It may have been hidden behind charcoal grey and somber pinstripes, but there was a distinct element of fantasy at work during the Paris menswear collections—made all the more poignant by its darkness and restraint.
Some designers combined simple silhouettes with ultra-lavish materials, letting the fabrics take center stage. The Louis Vuitton collection was filled with practical, travel-ready pieces, but we were particularly seduced by their tantalizing color palette—rusty pumpkin, chocolate, plum—and luxurious textures of alligator, mink, silk and wool moiré. Dries Van Noten created even more traditional pieces in sleek techno-fabrics—from peacoats and trenches to crease-front trousers and pinstriped shirts—while YSL used cashmere, croc and leather to sex up voluminous jackets and cropped pants, reportedly inspired by hip-hop culture.
Others took the contrast theme to even greater heights, mashing up wildly divergent influences in one look—at times even in a single garment. Comme des Garçons juxtaposed feminine elements (jeweled leopard print flats; veiled, feathered headpieces; knee-length man skirts) with traditional pinstripe trousers and severe jackets. Raf Simons jolted his sleek, slim black suit jackets with hot pink and electric blue contrast sleeves in sporty neoprene.
Elements of sporting gear were found in other unlikely places as well. In his first dedicated menswear collection, Gareth Pugh debuted a puffy vest fit for his signature galactic warrior: long and shiny, geometrically quilted, styled with black leather gloves and knee-high studded combat boots. Meanwhile, Paul Smith put neon bike shirts under traditional pinstriped suits and Junya Watanabe channeled the dapper outdoorsman, cuffing skinny camo pants and patching together a tweed and leather blazer with a raincoat hood. Rick Owens’ collection had a similarly outdoorsy feel, but with a far more primal edge: fur bandanas and boots, an alligator coat and gilded breastplates that resembled antler or bone were worn with a “trapper hat” and series of hooded parkas that wouldn’t look out of place in the Alaskan wilds.
The fantasy of lazy, languid comfort, was most strongly championed by Yohji Yamamoto, whose models looked like they’d been locked out of the house while getting the morning paper. The collection featured fuzzy blue slippers, silk pajamas with robe-style wool coats and boxers worn over pants. The comfort stakes were raised with layers of oversized sweaters, deluxe sweatpants, quilting, leg warmers and suits that appeared to be swallowing the models whole.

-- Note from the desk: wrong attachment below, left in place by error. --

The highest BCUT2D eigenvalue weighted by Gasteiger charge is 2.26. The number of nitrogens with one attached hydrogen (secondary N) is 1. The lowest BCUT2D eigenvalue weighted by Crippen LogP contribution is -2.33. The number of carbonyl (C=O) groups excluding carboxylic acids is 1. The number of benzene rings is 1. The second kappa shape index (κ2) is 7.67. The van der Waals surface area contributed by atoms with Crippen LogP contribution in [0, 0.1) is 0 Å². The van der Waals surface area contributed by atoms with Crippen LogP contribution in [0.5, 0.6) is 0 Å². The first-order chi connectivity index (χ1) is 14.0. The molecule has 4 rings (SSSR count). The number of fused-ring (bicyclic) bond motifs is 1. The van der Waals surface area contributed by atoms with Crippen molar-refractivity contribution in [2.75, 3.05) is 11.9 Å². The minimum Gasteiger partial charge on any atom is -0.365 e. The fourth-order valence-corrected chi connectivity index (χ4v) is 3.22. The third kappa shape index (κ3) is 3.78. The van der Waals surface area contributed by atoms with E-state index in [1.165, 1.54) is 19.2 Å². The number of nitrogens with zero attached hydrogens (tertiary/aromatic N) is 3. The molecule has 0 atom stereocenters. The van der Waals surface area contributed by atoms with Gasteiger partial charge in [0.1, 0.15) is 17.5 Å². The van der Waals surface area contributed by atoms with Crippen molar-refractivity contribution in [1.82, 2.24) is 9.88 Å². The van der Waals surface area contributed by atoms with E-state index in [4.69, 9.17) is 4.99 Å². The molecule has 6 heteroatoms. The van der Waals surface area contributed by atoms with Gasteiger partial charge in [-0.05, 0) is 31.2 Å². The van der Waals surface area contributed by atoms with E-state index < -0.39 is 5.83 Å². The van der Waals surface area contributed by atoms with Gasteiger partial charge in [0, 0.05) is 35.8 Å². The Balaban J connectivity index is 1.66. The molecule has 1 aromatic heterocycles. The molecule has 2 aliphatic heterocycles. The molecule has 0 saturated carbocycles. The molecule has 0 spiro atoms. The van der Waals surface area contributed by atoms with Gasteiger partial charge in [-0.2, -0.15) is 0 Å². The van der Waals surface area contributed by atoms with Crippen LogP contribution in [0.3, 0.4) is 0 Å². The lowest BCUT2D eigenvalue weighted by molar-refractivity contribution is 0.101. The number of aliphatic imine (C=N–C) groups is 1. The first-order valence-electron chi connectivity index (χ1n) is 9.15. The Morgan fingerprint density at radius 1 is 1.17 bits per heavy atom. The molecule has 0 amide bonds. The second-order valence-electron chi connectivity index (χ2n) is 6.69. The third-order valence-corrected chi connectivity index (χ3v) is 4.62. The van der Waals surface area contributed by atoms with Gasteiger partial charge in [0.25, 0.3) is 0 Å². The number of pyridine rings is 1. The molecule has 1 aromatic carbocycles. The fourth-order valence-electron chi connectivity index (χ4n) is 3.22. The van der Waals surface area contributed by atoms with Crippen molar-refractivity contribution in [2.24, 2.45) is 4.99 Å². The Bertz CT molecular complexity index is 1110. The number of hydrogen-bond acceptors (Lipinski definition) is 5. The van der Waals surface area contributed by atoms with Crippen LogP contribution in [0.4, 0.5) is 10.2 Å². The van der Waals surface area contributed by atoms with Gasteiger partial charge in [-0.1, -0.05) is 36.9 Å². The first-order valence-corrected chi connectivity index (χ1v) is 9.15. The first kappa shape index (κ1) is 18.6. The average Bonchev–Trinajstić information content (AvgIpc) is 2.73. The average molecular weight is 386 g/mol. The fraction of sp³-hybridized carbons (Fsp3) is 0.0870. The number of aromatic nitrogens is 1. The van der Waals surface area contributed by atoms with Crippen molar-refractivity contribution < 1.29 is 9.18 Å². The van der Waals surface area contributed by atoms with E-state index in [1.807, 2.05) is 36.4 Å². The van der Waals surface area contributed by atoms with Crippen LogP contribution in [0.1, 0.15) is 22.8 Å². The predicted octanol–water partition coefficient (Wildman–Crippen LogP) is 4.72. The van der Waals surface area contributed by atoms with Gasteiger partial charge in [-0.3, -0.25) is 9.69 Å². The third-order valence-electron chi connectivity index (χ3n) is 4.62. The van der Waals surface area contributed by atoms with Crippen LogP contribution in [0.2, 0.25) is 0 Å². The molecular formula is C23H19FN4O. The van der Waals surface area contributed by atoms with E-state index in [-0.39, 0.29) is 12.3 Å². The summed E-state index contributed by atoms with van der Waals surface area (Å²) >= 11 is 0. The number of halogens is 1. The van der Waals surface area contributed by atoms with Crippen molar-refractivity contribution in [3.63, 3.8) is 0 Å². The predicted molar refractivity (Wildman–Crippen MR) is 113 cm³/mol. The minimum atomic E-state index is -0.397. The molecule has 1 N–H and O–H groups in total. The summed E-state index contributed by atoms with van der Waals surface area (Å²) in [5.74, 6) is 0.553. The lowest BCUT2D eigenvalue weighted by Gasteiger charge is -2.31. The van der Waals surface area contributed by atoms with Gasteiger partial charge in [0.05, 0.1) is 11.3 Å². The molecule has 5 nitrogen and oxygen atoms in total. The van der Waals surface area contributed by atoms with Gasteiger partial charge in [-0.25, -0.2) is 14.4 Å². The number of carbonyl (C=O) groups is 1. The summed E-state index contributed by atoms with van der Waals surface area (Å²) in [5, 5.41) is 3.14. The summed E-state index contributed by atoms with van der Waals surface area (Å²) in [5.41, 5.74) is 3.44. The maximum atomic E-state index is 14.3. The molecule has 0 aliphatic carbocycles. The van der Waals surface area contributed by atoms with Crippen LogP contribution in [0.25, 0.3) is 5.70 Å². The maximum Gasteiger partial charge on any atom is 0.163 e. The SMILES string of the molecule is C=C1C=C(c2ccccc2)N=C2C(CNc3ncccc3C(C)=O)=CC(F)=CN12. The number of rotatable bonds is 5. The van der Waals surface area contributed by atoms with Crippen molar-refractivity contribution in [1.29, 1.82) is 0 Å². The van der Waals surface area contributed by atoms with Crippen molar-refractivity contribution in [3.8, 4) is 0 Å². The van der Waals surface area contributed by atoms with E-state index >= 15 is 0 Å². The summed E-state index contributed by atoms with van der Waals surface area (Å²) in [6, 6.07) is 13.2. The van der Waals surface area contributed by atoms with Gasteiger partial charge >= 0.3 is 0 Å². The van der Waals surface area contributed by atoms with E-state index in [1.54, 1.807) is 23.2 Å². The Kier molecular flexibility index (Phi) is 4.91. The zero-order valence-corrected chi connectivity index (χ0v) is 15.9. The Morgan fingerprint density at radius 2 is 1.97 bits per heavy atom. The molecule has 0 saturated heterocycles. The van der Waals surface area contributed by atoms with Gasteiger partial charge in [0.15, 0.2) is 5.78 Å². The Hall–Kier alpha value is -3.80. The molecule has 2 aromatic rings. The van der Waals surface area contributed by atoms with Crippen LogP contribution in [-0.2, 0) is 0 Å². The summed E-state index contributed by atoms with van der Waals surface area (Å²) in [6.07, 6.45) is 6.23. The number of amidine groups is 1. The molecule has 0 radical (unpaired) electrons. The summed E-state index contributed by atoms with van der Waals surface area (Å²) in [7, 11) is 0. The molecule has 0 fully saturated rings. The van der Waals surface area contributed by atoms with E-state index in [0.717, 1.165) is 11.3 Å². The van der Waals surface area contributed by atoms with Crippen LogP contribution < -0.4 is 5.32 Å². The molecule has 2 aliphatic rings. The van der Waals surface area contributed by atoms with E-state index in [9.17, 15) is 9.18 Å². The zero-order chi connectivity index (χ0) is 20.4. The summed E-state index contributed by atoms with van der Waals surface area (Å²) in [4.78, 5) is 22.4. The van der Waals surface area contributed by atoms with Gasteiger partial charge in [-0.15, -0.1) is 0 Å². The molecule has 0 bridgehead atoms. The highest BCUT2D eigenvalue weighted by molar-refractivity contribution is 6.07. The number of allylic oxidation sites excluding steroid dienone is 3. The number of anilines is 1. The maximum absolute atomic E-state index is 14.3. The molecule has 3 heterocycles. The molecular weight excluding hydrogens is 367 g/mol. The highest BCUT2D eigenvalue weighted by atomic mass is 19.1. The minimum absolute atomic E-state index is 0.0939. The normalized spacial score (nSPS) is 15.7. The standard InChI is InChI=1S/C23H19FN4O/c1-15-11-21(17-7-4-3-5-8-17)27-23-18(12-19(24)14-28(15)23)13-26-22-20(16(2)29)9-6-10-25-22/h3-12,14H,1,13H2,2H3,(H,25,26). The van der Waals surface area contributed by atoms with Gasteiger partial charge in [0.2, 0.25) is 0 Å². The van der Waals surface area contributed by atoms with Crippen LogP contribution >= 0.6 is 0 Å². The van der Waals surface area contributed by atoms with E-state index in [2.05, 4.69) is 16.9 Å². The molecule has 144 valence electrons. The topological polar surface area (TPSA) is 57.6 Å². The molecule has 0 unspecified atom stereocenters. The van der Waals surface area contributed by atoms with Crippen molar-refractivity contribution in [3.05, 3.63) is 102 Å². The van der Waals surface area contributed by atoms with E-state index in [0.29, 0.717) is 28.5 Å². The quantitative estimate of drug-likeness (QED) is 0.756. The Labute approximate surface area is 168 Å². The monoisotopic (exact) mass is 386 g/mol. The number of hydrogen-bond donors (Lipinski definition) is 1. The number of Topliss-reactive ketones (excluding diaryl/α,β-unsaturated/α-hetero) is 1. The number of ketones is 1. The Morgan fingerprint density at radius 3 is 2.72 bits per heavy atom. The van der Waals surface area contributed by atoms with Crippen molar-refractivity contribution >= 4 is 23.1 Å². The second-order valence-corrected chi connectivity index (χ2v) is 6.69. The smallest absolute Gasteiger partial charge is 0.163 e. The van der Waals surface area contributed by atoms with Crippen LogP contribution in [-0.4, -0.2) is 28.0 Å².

Henrik Vibskov and Frankie Morello were also inspired by PJs, with the former sending out striped long johns, and the latter combining matching silk shirt and boxers with a bow tie, hat, suit jacket and patent shoes. Viktor & Rolf paired a morning jacket with sweats, while Lanvin spun a more wearable world of comfort, which included a jersey suit, billowing, silky pants, sweater vests in place of waistcoats and a general aura of slouchy ease. An Obama lookalike who closed the show—our favorite of the week—seemed to enhance the sense that, yes, now we can finally relax.
On the opposite end of the fantasy spectrum was a more traditional interpretation. Surrealism and trompe l’oeil detailing were rife, from Martin Margiela’s “rain-soaked” jackets to Viktor & Rolf’s packing tape pants and pipe-print suit. Number (N)ine’s inspired collection was based on a hotel room in Alaska where designer Takahiro Miyashita was once stranded—all brocade and bows, velvet and tassles, with a hint of the huddled refugee.
A more dramatic, stage costume version of fantasy was also at play, with references both historical and modern. The former category encompasses Givenchy’s dramatic capes, John Galliano’s variations on a pirate theme and Ann Demeulemeester’s rock star-worthy mix of 19th century costume, sequins and burnished metallic fabrics, while the latter counted Jean Paul Gaultier’s ’70s New York-inspired punk-funk parade of afros, zipper-festooned black jackets, checkerboard, plaid, argyle, bondage harnesses and silver lame. Similarly, Kris Van Assche turned to the ’80s for Dior Homme, combining sequins and geometric palettes with voluminous harem pants tucked into combat boots, structured funnel collars, asymmetrical lines and a series of groan-inducing slogan tees in the vein of Henry Holland or Katherine Hamnett.
And yet, Van Assche’s own collection brought us back to today, combining Middle Eastern element (tunic-length tops, hooded cloaks) with cargo pants, combat boots and a clever vest with a cross-body sling. Although the color palette was cloudy and the soundtrack dire, the collection had a light, dreamy quality that released some of the tension. It perfectly summed up the Paris collections as a whole: tough as things may be right now, we can still dream.